Is the younger generation of filmmakers better educated today?  Ten or twenty years ago, anybody could make a video without any background in filmmaking.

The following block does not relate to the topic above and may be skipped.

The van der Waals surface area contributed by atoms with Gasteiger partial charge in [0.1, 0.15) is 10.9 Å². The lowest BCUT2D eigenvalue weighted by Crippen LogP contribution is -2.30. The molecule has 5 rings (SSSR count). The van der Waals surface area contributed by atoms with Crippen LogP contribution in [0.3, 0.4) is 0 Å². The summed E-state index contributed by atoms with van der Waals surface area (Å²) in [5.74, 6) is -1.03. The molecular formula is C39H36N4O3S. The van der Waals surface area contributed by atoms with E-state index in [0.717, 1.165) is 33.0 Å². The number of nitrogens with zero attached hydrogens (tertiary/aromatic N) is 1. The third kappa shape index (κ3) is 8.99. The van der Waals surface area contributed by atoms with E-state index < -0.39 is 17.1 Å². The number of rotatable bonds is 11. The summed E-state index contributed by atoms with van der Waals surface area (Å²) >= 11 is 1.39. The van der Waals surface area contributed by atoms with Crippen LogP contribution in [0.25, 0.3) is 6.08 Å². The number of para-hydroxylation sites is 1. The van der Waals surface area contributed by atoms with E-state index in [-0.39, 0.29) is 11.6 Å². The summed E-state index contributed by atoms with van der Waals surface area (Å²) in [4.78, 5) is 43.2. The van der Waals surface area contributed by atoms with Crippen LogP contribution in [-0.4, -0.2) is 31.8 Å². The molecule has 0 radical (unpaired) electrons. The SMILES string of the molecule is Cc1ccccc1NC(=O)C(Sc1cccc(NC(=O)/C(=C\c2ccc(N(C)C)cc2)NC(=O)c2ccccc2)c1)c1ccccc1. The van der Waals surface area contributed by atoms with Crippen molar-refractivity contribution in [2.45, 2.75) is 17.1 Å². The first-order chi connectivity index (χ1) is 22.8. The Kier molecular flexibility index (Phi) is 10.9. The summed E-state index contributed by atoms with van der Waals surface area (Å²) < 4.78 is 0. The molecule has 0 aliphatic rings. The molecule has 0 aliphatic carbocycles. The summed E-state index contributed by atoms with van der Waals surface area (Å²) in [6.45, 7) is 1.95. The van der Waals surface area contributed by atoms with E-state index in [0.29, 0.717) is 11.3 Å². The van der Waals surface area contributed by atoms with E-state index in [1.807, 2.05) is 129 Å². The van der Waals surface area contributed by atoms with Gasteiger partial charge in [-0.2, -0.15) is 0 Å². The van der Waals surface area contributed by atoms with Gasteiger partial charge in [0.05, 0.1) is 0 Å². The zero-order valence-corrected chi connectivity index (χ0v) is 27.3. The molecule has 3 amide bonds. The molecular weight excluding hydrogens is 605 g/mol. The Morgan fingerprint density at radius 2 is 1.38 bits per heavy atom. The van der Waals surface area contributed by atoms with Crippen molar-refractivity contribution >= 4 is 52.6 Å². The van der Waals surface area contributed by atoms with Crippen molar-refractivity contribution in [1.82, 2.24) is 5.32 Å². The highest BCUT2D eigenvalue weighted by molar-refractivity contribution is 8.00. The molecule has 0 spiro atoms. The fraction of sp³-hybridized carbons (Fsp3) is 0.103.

This is still the case today.  You have to look at this from an historical point of view.  For decades, China had really only one film school, the Beijing Film Academy.  It was the only school until the 1990s, and it only accepted a few people.  Then came the media and television schools.  These are very professional schools, but they teach you how to make safe films.  So, it was not until the equipment became available in the last ten to fifteen years that people could go on the field.  The amateur movement came into existence.  These are people who do not have a background in film, but they have the desire.  Maybe their background is in fine arts or painting.  If I look at dGenerate Films’ catalog and I look at the directors, I see one artist who was a calligrapher, another who was a news reporter, another who was a teacher…they had no background in filmmaking at all.  But, they all became interested in telling a story, usually a documentary story.  It could be fascination with homeless people in Shanghai and why no one cares about them.  Why were no movies made about them?  So, these independent filmmakers become fascinated by the story that has not been told.  It just requires a video camera and to start filming!  I think that the main motivation and the main aesthetic are just to record, to be a witness and to capture reality. As time passes and you get more footage, a structure starts to take shape, a character emerges.  It is very organic.  There is no formula that has been applied from the beginning.  It is a kind of film that discovers itself, that discovers the process as it is being made.  As a result the films are very natural, very authentic.